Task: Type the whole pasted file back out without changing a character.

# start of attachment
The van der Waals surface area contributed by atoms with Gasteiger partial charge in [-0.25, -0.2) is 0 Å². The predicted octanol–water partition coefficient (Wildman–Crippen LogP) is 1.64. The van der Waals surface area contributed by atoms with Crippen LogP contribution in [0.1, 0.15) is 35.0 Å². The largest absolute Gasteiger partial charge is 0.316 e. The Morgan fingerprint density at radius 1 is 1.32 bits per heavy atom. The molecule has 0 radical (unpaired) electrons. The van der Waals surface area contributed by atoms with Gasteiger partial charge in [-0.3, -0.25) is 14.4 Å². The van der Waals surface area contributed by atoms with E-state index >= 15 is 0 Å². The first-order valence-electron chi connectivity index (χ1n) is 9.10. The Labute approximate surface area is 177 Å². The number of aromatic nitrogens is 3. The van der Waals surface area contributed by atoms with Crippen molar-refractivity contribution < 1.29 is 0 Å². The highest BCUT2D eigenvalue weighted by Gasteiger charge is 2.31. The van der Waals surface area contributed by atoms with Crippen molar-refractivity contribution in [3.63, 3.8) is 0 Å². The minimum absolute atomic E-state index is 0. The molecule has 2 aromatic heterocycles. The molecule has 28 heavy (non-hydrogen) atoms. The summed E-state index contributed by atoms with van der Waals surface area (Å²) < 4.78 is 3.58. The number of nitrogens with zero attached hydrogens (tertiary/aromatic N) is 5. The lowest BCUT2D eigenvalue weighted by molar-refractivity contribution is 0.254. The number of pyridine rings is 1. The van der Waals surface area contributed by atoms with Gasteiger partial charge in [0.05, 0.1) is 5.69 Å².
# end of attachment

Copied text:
The van der Waals surface area contributed by atoms with Gasteiger partial charge in [-0.25, -0.2) is 0 Å². The predicted octanol–water partition coefficient (Wildman–Crippen LogP) is 1.64. The van der Waals surface area contributed by atoms with Crippen LogP contribution in [0.1, 0.15) is 35.0 Å². The largest absolute Gasteiger partial charge is 0.316 e. The Morgan fingerprint density at radius 1 is 1.32 bits per heavy atom. The molecule has 0 radical (unpaired) electrons. The van der Waals surface area contributed by atoms with Gasteiger partial charge in [-0.3, -0.25) is 14.4 Å². The van der Waals surface area contributed by atoms with E-state index >= 15 is 0 Å². The first-order valence-electron chi connectivity index (χ1n) is 9.10. The Labute approximate surface area is 177 Å². The number of aromatic nitrogens is 3. The van der Waals surface area contributed by atoms with Crippen molar-refractivity contribution < 1.29 is 0 Å². The highest BCUT2D eigenvalue weighted by Gasteiger charge is 2.31. The van der Waals surface area contributed by atoms with Crippen molar-refractivity contribution in [3.63, 3.8) is 0 Å². The minimum absolute atomic E-state index is 0. The molecule has 2 aromatic heterocycles. The molecule has 28 heavy (non-hydrogen) atoms. The summed E-state index contributed by atoms with van der Waals surface area (Å²) < 4.78 is 3.58. The number of nitrogens with zero attached hydrogens (tertiary/aromatic N) is 5. The lowest BCUT2D eigenvalue weighted by molar-refractivity contribution is 0.254. The number of pyridine rings is 1. The van der Waals surface area contributed by atoms with Gasteiger partial charge in [0.05, 0.1) is 5.69 Å².